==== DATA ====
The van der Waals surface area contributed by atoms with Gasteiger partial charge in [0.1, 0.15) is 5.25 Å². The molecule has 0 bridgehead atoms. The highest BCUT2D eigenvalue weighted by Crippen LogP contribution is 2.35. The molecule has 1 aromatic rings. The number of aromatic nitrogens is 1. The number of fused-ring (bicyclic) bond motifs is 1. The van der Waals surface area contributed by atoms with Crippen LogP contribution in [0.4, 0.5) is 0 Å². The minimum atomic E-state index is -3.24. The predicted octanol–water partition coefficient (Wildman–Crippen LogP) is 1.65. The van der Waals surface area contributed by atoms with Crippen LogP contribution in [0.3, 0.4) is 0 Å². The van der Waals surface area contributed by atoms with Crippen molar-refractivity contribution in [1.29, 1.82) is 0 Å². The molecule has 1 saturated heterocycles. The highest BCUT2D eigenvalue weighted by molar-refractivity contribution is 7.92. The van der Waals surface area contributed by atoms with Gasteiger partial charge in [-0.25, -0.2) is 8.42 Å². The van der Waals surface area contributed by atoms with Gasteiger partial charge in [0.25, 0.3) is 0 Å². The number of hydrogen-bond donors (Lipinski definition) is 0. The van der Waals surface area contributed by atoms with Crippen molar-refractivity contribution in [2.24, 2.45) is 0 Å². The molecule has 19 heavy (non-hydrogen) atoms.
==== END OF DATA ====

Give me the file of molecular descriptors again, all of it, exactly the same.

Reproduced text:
The van der Waals surface area contributed by atoms with Gasteiger partial charge in [0.1, 0.15) is 5.25 Å². The molecule has 0 bridgehead atoms. The highest BCUT2D eigenvalue weighted by Crippen LogP contribution is 2.35. The molecule has 1 aromatic rings. The number of aromatic nitrogens is 1. The number of fused-ring (bicyclic) bond motifs is 1. The van der Waals surface area contributed by atoms with Crippen LogP contribution in [0.4, 0.5) is 0 Å². The minimum atomic E-state index is -3.24. The predicted octanol–water partition coefficient (Wildman–Crippen LogP) is 1.65. The van der Waals surface area contributed by atoms with Crippen LogP contribution in [0.3, 0.4) is 0 Å². The van der Waals surface area contributed by atoms with Crippen molar-refractivity contribution in [1.29, 1.82) is 0 Å². The molecule has 1 saturated heterocycles. The highest BCUT2D eigenvalue weighted by molar-refractivity contribution is 7.92. The van der Waals surface area contributed by atoms with Gasteiger partial charge in [-0.25, -0.2) is 8.42 Å². The van der Waals surface area contributed by atoms with Gasteiger partial charge in [0.25, 0.3) is 0 Å². The number of hydrogen-bond donors (Lipinski definition) is 0. The van der Waals surface area contributed by atoms with Crippen molar-refractivity contribution in [2.24, 2.45) is 0 Å². The molecule has 19 heavy (non-hydrogen) atoms.